The hashtag #earthquake trended in South Africa after residents in Cape Town felt tremors from an earthquake south of the continent. Many experienced a…
Looks like Cape Town’s first heavy rain of the winter months has arrived.
On Saturday, the South African Weather Service on Twitter issued a number of warnings for localised flooding across the Western Cape. This is thanks to a cold front which is currently brushing through the city, with the weather abating on Monday afternoon.
A #coldfront will be moving in over the #WesternCape on Sunday night into Monday morning bringing much needed #rain for #CapeTown and surrounding mountain catchment regions. A heavy rainfall/localized flooding WATCH has been issued for some areas. Updates to follow. pic.twitter.com/AHPbBzJD8g
— SA Weather Service (@SAWeatherServic) May 18, 2019
“A cold front will be pushing in over the Western Cape in the next few hours with rain across the western parts of the Western Cape overnight to tomorrow late morning clearing from the west,” it tweeted in another post on Sunday evening.
“15-25mm widely expected and up to 40-50mm in western mountains.”
Good evening (19 May 2019). A cold front will be pushing in over the Western Cape in the next few hours with rain across the western parts of the Western Cape overnight to tomorrow late morning clearing from the west. 15-25mm widely expected and up to 40-50mm in western mountains pic.twitter.com/JXH4FIMn4n
— SA Weather Service (@SAWeatherServic) May 19, 2019
Cape Town is in desperate need of the rain too. According to the City of Cape Town’s latest dam level report, the combined storage of all six of its large supply dams topped 45.6%. That’s more than last year’s levels of 21.3%, but definitely worrying should we see low rainfall this winter.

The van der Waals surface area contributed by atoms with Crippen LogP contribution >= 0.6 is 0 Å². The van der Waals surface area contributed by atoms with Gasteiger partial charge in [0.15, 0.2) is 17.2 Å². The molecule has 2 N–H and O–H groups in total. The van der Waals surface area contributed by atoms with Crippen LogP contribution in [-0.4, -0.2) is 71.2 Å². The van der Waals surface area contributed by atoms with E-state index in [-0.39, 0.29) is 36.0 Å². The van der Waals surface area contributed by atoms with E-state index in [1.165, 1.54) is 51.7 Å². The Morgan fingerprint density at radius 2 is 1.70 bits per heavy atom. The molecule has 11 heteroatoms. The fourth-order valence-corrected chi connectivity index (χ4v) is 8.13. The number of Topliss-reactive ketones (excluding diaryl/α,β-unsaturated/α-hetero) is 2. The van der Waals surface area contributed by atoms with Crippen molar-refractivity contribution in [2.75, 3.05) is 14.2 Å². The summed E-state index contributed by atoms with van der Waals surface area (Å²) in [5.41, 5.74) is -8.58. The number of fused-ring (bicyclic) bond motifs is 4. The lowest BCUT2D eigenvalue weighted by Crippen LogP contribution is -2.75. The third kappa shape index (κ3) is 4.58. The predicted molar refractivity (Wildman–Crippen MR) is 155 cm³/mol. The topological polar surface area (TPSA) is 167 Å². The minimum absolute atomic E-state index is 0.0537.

UCT’s CSAG has noted it’s been an average year for rain for many important areas across the Cape, including our largest dam, the Theewaterskloof, and the second largest, the Voëlvlei Dam. This week’s cold front can largely change this though.
And there’s more. According to local snow tracking service Snow Report, we could possibly see some flakes fall on the peaks of the Western Cape’s tallest mountains, including the Matroosberg.
The first real Western Cape snow might finally be arriving on Monday morning as a cold front moves in from the west. Details at https://t.co/YFDSIxvO9B and https://t.co/E6XCJq1nqg pic.twitter.com/udixbTfaST
— Snow Report SA (@SnowReportSA) May 19, 2019
“We’re seeing the possibility of a few centimetres of snow on the high peaks of the Hex River Mountains around Worcester, De Doorns and Ceres,” it added on its website.
Feature image: Andy Walker/Memeburn